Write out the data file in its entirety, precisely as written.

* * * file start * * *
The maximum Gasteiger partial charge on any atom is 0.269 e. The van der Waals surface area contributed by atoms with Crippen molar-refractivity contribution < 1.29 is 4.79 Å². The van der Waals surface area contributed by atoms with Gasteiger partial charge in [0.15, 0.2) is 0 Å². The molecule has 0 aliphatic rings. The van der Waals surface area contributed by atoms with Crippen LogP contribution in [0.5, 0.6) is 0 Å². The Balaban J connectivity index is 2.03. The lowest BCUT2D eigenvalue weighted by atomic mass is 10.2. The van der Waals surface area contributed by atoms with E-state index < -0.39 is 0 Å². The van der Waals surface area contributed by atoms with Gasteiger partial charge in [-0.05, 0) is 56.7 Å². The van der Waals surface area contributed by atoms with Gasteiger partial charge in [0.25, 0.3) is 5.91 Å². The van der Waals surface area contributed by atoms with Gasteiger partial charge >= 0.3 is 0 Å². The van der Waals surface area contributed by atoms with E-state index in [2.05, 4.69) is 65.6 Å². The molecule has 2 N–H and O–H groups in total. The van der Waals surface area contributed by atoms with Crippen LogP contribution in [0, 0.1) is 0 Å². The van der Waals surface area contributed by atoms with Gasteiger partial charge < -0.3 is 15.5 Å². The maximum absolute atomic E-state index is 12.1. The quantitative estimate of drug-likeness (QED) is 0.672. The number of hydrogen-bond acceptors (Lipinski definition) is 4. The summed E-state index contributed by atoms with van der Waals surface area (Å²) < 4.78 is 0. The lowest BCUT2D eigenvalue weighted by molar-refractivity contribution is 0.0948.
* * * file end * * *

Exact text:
The maximum Gasteiger partial charge on any atom is 0.269 e. The van der Waals surface area contributed by atoms with Crippen molar-refractivity contribution < 1.29 is 4.79 Å². The van der Waals surface area contributed by atoms with Gasteiger partial charge in [0.15, 0.2) is 0 Å². The molecule has 0 aliphatic rings. The van der Waals surface area contributed by atoms with Crippen LogP contribution in [0.5, 0.6) is 0 Å². The Balaban J connectivity index is 2.03. The lowest BCUT2D eigenvalue weighted by atomic mass is 10.2. The van der Waals surface area contributed by atoms with E-state index < -0.39 is 0 Å². The van der Waals surface area contributed by atoms with Gasteiger partial charge in [-0.05, 0) is 56.7 Å². The van der Waals surface area contributed by atoms with Gasteiger partial charge in [0.25, 0.3) is 5.91 Å². The van der Waals surface area contributed by atoms with Gasteiger partial charge >= 0.3 is 0 Å². The van der Waals surface area contributed by atoms with E-state index in [2.05, 4.69) is 65.6 Å². The molecule has 2 N–H and O–H groups in total. The van der Waals surface area contributed by atoms with Crippen LogP contribution in [0, 0.1) is 0 Å². The van der Waals surface area contributed by atoms with Gasteiger partial charge < -0.3 is 15.5 Å². The maximum absolute atomic E-state index is 12.1. The quantitative estimate of drug-likeness (QED) is 0.672. The number of hydrogen-bond acceptors (Lipinski definition) is 4. The summed E-state index contributed by atoms with van der Waals surface area (Å²) < 4.78 is 0. The lowest BCUT2D eigenvalue weighted by molar-refractivity contribution is 0.0948.